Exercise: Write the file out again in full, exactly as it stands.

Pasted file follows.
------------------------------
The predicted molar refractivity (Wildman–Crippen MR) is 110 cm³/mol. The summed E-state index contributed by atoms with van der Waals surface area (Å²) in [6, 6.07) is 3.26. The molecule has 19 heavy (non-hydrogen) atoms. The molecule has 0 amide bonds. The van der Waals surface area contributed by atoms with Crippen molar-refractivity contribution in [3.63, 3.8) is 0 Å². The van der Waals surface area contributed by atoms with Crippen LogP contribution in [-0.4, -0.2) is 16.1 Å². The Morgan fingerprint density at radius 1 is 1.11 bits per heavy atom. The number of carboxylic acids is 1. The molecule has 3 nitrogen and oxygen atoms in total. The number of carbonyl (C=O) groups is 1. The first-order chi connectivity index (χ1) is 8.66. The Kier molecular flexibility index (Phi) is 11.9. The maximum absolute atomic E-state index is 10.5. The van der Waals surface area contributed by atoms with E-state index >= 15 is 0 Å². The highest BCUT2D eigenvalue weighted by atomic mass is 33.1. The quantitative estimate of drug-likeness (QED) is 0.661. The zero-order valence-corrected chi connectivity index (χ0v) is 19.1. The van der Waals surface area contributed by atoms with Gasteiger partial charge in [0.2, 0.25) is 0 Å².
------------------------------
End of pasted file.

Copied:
The predicted molar refractivity (Wildman–Crippen MR) is 110 cm³/mol. The summed E-state index contributed by atoms with van der Waals surface area (Å²) in [6, 6.07) is 3.26. The molecule has 19 heavy (non-hydrogen) atoms. The molecule has 0 amide bonds. The van der Waals surface area contributed by atoms with Crippen molar-refractivity contribution in [3.63, 3.8) is 0 Å². The van der Waals surface area contributed by atoms with Crippen LogP contribution in [-0.4, -0.2) is 16.1 Å². The Morgan fingerprint density at radius 1 is 1.11 bits per heavy atom. The number of carboxylic acids is 1. The molecule has 3 nitrogen and oxygen atoms in total. The number of carbonyl (C=O) groups is 1. The first-order chi connectivity index (χ1) is 8.66. The Kier molecular flexibility index (Phi) is 11.9. The maximum absolute atomic E-state index is 10.5. The van der Waals surface area contributed by atoms with E-state index >= 15 is 0 Å². The highest BCUT2D eigenvalue weighted by atomic mass is 33.1. The quantitative estimate of drug-likeness (QED) is 0.661. The zero-order valence-corrected chi connectivity index (χ0v) is 19.1. The van der Waals surface area contributed by atoms with Gasteiger partial charge in [0.2, 0.25) is 0 Å².